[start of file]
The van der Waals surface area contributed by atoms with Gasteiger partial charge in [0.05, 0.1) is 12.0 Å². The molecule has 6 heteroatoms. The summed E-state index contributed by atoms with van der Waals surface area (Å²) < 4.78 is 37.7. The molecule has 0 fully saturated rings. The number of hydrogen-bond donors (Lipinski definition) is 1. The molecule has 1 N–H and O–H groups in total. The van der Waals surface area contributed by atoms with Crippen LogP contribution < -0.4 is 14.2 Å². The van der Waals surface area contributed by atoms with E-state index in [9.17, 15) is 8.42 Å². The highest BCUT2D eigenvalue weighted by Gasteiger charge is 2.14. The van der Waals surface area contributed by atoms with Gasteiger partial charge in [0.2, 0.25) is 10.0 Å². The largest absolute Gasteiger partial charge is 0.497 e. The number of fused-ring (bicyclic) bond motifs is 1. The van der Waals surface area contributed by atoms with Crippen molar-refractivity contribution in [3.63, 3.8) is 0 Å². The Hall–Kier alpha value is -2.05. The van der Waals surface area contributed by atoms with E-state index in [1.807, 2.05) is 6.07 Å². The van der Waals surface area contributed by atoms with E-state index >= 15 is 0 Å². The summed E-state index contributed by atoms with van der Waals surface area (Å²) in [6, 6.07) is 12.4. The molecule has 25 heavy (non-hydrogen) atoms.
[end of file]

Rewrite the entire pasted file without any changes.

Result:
The van der Waals surface area contributed by atoms with Gasteiger partial charge in [0.05, 0.1) is 12.0 Å². The molecule has 6 heteroatoms. The summed E-state index contributed by atoms with van der Waals surface area (Å²) < 4.78 is 37.7. The molecule has 0 fully saturated rings. The number of hydrogen-bond donors (Lipinski definition) is 1. The molecule has 1 N–H and O–H groups in total. The van der Waals surface area contributed by atoms with Crippen LogP contribution < -0.4 is 14.2 Å². The van der Waals surface area contributed by atoms with E-state index in [9.17, 15) is 8.42 Å². The highest BCUT2D eigenvalue weighted by Gasteiger charge is 2.14. The van der Waals surface area contributed by atoms with Gasteiger partial charge in [0.2, 0.25) is 10.0 Å². The largest absolute Gasteiger partial charge is 0.497 e. The number of fused-ring (bicyclic) bond motifs is 1. The van der Waals surface area contributed by atoms with Crippen molar-refractivity contribution in [3.63, 3.8) is 0 Å². The Hall–Kier alpha value is -2.05. The van der Waals surface area contributed by atoms with E-state index in [1.807, 2.05) is 6.07 Å². The van der Waals surface area contributed by atoms with E-state index >= 15 is 0 Å². The summed E-state index contributed by atoms with van der Waals surface area (Å²) in [6, 6.07) is 12.4. The molecule has 25 heavy (non-hydrogen) atoms.